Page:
'Spanish Masala' (Malayalam)
Director: Lal Jose
Cast: Dileep, Daniela Zacherl, Kunchacko Boban, Biju Menon, Vinaya Prasad
How far can gimcrack buffoonery keep you hooked? Add to it an obsolete poor boy-rich girl plot and an utterly predictable climax - that’s ‘Spanish Masala’ for you. Lal Jose’s latest outing is a wet cracker ballooned with tiring jokes and irksome melodrama. The first half of the film is a string of second rate gags, unfunny and nauseating. Most of the comic sequences remind you of a TV skit where people crack up at the drop of a hat.
From the very beginning, you can’t help having this feel of déjà vu, but you will never expect the storyline to be so insipid and flat that the films of black and white era seem much more entertaining.
The story revolves around Charlie (Dileep), an illegal immigrant, and Camilla (Daniela), the blind daughter of an ex-diplomat. Charlie eventually ends up as the chef in Camilla’s mansion and there blooms yet another run-of-the-mill romance. If the first half is just plain boring, the second half is nothing but out-and-out torture. If you thought new-age films are much sleeker in terms of build up and suspense you are mistaken. From the very moment the title credits roll, you know what will follow.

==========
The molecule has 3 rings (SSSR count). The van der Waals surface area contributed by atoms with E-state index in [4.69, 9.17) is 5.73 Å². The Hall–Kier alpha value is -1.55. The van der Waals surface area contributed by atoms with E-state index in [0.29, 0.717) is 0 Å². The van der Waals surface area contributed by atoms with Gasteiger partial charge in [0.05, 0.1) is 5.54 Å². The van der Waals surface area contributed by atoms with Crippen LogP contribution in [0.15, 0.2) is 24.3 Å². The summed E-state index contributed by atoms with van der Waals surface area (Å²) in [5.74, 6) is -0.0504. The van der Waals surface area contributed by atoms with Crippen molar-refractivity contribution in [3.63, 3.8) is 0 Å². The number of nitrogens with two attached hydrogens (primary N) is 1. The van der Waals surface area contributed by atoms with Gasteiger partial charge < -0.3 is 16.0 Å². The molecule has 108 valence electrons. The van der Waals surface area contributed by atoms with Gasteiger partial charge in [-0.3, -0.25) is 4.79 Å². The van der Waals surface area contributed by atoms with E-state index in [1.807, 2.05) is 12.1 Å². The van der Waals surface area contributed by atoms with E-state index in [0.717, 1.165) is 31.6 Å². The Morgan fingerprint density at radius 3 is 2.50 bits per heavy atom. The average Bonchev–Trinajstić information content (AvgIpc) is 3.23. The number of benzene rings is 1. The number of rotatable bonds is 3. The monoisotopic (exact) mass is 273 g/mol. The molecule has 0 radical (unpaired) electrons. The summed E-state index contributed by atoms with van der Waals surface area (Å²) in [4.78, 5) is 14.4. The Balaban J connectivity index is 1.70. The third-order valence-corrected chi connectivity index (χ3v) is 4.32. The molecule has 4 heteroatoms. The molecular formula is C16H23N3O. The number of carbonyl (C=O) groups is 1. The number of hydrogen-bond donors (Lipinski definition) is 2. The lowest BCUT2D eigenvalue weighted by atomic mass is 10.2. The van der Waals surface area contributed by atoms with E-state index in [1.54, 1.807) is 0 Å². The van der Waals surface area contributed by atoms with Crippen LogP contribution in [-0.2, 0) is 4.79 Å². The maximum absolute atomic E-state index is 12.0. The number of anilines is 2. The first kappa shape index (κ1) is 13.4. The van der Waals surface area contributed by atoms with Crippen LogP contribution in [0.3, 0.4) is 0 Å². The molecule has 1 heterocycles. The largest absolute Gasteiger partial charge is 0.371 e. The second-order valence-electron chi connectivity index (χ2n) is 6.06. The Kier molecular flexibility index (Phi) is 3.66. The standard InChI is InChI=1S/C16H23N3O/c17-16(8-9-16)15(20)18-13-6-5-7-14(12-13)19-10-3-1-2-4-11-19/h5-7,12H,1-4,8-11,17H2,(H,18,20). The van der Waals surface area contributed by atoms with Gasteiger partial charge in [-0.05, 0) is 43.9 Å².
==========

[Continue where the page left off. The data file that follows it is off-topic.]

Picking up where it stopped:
We feel even Benny P Nayarambalam, who penned the script, is clueless about the logic behind setting the story in Spain. Other than a couple of language-ridden lame jokes, there is no rationale for the locale and nor was it filmed there for any scenic appeal. In fact, sewing in the crude footage of bull fight and Tomatina festival to the film makes it look immensely amateurish.
Dileep’s character is an extension of his regular screen avatars and there is nothing exceptional to look forward to. Daniela has some designer expressions pasted on her face, something similar to her dreadful Malayalam in the film.
Biju Menon is wasted in the role of a caretaker while Nelson seems straight out of a comedy show. Kunchacko makes the most unconvincing anti-hero ever. His attempts at proving villainy like that in the dog scene are simply disgusting. When all others prefer to stay below the mark why should the music alone try to differ?
Vidyasagar joins the club with his mediocre numbers and Lokanathan, who cranked the camera, makes no exception.
One of the most uninspired and unfunny flicks of recent times, ‘Spanish Masala’ is mind-numbingly bland. And it’s really baffling to think that this tacky caper comes from the Dileep-Lal Jose-Benny P Nayarambalam team who could deliver a delightful ‘Chandupottu.’